Acne is a skin condition that effects almost 80% of teenagers, both male and female. It tends to start at the onset of puberty and can last until the early twenties.


Although no one is sure of the exact cause it is thought that the body's production of increased amounts of the hormone testosterone at the start of puberty is a factor. As boys produce more testosterone than girls this probably accounts for boys being more likely to suffer acne than girls.


Other factors which contribute to acne include oily skin, heredity, stress, oral contraceptives, allergies and poor diet. Some women develop acne before the start of their menstrual period, this is sometimes called premenstrual acne.


How to avoid or reduce Acne

  • Keep affected areas as clean and free from oil as possible
  • Shampoo hair often
  • Eat a whole food diet with plenty of fruits and vegetable - raw if possible
  • Cut down on dairy, meat, fried food, and sugar
  • Eat more cold water fish like salmon


What you can do to treat acne pimples

  • Apply Tea Tree Oil to pimples about three or four times daily. In a study tea tree oil proved to be an effective alternative to benzyl peroxide.
  • Use tea tree oil only at the recommended dilution and avoid contact with the eyes. Never take tea tree oil internally as it is poisonous.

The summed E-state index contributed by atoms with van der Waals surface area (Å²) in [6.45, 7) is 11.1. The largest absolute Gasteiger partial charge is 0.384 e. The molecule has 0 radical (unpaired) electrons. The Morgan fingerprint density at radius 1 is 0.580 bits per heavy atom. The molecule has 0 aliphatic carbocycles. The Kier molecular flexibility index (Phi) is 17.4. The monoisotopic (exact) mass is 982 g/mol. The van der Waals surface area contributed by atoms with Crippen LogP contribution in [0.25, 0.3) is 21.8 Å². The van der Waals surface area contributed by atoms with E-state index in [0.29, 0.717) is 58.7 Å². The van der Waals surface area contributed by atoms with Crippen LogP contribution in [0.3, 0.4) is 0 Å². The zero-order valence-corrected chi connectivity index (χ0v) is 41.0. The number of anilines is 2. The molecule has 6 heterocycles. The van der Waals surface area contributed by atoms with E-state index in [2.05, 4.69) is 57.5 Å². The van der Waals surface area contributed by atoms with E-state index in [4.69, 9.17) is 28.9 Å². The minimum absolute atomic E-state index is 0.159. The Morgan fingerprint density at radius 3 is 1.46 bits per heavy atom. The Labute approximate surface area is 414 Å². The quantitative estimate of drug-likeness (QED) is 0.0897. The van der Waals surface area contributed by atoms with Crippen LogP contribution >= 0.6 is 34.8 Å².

• Do not pick or scratch pimples - this can cause scaring. Keep hands clean and touch your face as little as possible.


Some Supplements worth considering

  • Vitamin A, 25,000 - 50,000 IU daily - strengthens skin tissue   Note: Women of child bearing age should not take over 5000 IU of vitamin A unless under the supervision of a health care provider.
  • Vitamin E, 400 IU daily - also strengthens skin tissue
  • Zinc, 50 - 75mg daily - aids healing and helps prevent scars
  • Chromium - helps to reduce infections of the skin
  • Evening Primrose Oil - aids in the healing process
  • Vitamin B6, 50 - 100mg daily - useful for premenstrual acne


Disclaimer: The information presented is for information purposes only. It is based on scientific studies or traditional usage. Consult a health care professional before using supplements or making any changes in prescribed medications. Information and statements regarding dietary supplements have not been evaluated by the Food and Drug Administration and are not intended to diagnose, treat, cure, or prevent any disease